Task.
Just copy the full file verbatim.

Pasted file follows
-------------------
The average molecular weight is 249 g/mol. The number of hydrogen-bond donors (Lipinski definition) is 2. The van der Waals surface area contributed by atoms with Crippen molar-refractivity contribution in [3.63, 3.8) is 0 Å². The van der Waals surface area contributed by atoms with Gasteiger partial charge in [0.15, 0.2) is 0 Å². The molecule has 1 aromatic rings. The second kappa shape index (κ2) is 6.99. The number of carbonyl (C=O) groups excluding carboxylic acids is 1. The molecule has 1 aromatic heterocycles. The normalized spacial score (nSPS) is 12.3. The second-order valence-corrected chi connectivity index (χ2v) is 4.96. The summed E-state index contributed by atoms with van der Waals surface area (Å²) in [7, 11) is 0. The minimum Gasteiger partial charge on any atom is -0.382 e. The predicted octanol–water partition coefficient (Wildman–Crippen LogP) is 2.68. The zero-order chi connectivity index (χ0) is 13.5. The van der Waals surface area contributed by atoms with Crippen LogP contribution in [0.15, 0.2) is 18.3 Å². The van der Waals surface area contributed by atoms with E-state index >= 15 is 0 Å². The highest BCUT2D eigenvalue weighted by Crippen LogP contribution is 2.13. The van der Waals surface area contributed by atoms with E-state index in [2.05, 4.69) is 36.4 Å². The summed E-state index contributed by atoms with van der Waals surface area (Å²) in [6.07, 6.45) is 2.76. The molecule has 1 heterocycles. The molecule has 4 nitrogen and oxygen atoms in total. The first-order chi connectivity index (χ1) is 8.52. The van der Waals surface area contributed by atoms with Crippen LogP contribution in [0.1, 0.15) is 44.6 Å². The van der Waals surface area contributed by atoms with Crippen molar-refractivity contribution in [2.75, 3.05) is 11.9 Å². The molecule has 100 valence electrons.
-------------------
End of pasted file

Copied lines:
The average molecular weight is 249 g/mol. The number of hydrogen-bond donors (Lipinski definition) is 2. The van der Waals surface area contributed by atoms with Crippen molar-refractivity contribution in [3.63, 3.8) is 0 Å². The van der Waals surface area contributed by atoms with Gasteiger partial charge in [0.15, 0.2) is 0 Å². The molecule has 1 aromatic rings. The second kappa shape index (κ2) is 6.99. The number of carbonyl (C=O) groups excluding carboxylic acids is 1. The molecule has 1 aromatic heterocycles. The normalized spacial score (nSPS) is 12.3. The second-order valence-corrected chi connectivity index (χ2v) is 4.96. The summed E-state index contributed by atoms with van der Waals surface area (Å²) in [7, 11) is 0. The minimum Gasteiger partial charge on any atom is -0.382 e. The predicted octanol–water partition coefficient (Wildman–Crippen LogP) is 2.68. The zero-order chi connectivity index (χ0) is 13.5. The van der Waals surface area contributed by atoms with Crippen LogP contribution in [0.15, 0.2) is 18.3 Å². The van der Waals surface area contributed by atoms with E-state index >= 15 is 0 Å². The highest BCUT2D eigenvalue weighted by Crippen LogP contribution is 2.13. The van der Waals surface area contributed by atoms with E-state index in [2.05, 4.69) is 36.4 Å². The summed E-state index contributed by atoms with van der Waals surface area (Å²) in [6.07, 6.45) is 2.76. The molecule has 1 heterocycles. The molecule has 4 nitrogen and oxygen atoms in total. The first-order chi connectivity index (χ1) is 8.52. The van der Waals surface area contributed by atoms with Crippen LogP contribution in [0.1, 0.15) is 44.6 Å². The van der Waals surface area contributed by atoms with Crippen molar-refractivity contribution in [2.75, 3.05) is 11.9 Å². The molecule has 100 valence electrons.